Top 7 Things To Do at the Iris Prize LGBT+ Film Festival 2018

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The Iris Prize LGBT+ Film Festival makes its way to Cardiff once again for an absolutely jam-packed week of parties, global cinema, awards-giving, and much more amidst its celebration of contemporary LGBT+ film.

With its varied and unique programme of events, the festival seems to be offering some great opportunities for people with varying interests in cinema, catering to budding filmmakers, the academically-inclined, networking types, and those who just fancy a cracking night out. Tickets can be bought on the festival website or at the Festival Box Office on the 4th floor of Cineworld from the 9th to the 14th of October.

1 – Opening Night

9 Oct – 7pm-9pm – Cineworld Cardiff Screen 8 – £10-£12

“CAKE” by Birchgrove WI

Presented by Angharad Mair and drag artist Jolene Dover, the festival’s two-hour opening event contains interviews and a series of short films, including Wild Geese (2018), this year’s exclusive production funded by the Iris Prize. With each ticket including access (and complimentary drinks) to the Opening Night party at the Park Inn Hotel, if you want a distillation of the festival’s artwork and atmosphere in one event, this may be your best bet.

2 – Short Film Programmes

10-13 Oct – Cineworld Cardiff Screens 14/15 – £6-£7

“Wild Beasts” by Sverre Kamme

Nine separate showcases of short films are on offer, with each collection of shorts lasting around an hour. If you’re unsure about which of the feature-length films you fancy committing to at the festival, then these global smorgasbords may offer you more variety. Featuring films from Europe, the USA, India, China, Australia and more, each collection of shorts is wrapped up in a thematic package, including a solely documentary-based collection, and one focussed entirely on the transgender community.

Also included are collections centred around more conceptual notions such as friendship, masculinity, intimacy, and finding pride in oneself. While all the films featured are contemporary, there are additionally three programmes dealing explicitly with the celebratory, unexpected and challenging aspects of modern global LGBT+ life, as well as a selection of films hand-picked by a youth jury.

3 – Best British Shorts Collections

11–12 Oct – Cineworld Cardiff Screen 15 – £6-£7

“Clothes and Blow” by Sam Peter Jackson

As part of the short film programmes, three selections are exclusively showcasing British films, including a group centred around faith, one which examines queer life in contemporary Britain, and another which showcases retrospective analyses of queer life in Britain’s past. If you wind up popping along to the more global short film showcases, bear in mind that a number of the UK shorts from those collections also feature in the Best British Shorts competition.

4 – Feature Films

10-13 Oct – Cineworld Cardiff Screens 14/15 – £7-£8

“Postcards from London”, directed by Steve McLean

A plethora of feature films are available alongside talks and Q&As, with the festival serving up romcoms, family and romantic dramas, and a documentary amidst its line-up. An early highlight for me seems to be the UK premiere of Fairytale (2017), a piece which operates as both an homage to classic Hollywood cinema, and a simultaneous satire of 1950s America. Other pieces I’m making sure to check out are Eva + Candela (2018), a Columbian film about two lesbian filmmakers who find their relationship becoming increasingly conventional, the magic-realist Postcards from London (2018), and the haunting, psychologically-drenched M/M (2018) and Cola de Mono (2018).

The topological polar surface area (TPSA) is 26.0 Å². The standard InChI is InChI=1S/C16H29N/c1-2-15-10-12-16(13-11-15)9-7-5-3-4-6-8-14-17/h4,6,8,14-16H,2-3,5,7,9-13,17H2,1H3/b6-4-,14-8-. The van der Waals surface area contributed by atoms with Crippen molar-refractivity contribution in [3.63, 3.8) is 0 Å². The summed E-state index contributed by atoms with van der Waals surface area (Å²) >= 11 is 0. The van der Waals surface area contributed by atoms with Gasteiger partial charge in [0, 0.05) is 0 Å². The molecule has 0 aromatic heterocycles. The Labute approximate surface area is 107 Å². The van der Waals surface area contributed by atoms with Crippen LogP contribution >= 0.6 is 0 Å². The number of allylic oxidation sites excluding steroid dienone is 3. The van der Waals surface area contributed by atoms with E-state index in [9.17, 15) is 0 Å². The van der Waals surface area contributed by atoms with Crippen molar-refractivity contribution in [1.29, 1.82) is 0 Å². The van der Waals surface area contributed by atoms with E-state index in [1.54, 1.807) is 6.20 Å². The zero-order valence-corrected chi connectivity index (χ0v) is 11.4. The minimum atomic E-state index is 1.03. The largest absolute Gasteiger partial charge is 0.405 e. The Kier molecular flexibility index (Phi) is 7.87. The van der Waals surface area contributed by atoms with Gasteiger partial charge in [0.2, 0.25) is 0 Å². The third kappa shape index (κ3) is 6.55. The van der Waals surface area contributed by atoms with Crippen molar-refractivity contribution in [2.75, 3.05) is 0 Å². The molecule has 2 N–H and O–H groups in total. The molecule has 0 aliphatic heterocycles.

5 – Talks

10-12 Oct – Cineworld Cardiff Screen 14 – Free

In addition to the filmmaker-specific Q&As after a number of the feature films this year, three separate talks have been arranged, including a discussion around representation and actors from the LGBT+ community, another on how current media caters to lesbian and bisexual female audiences, and a reflection on how the AIDS crisis has been portrayed in film.

6 – Producers Forum

12 Oct – 9:30am-6pm – The Atrium, University of South Wales – £20-£40

Whether you are a novice or an expert in the filmmaking world (and one with a bit of spare cash), this one-day event seeks to provide ample opportunities for advice, discussions and networking. With the schedule including a panel from Inside Out, the only LGBTQ Film Finance Forum in the world, one on one sessions are also available with Creative Europe Desk UK Wales, BECTU / CULT Cymru, and Capital Law, which you can book for by contacting

7 – Parties

9-13 Oct – Various City Centre Locations – Free entry with certain tickets

“Anchor and Hope” directed by Carlos Marques-Marcet

A core aspect of the Iris Prize is the emphasis on community and meeting new people, and with a party arranged for each night of the festival, they truly seem to be living up to their reputation. While a number of day/weekend passes are available which grant you access to every single film/talk/party on any given day, you don’t need those to get into the individual parties. In addition to the opening night party mentioned above, a party in a secret pop-up venue on Wednesday 10th only requires you to present a ticket for any one film you have seen that day at the festival. Likewise, you just need a film ticket from the corresponding day to get into the VIP area on Friday’s party in Mary’s, and the after party on Saturday in Chapel 1877. And for the cherry on the cake, karaoke at The Golden Cross on Thursday is completely free to enter.

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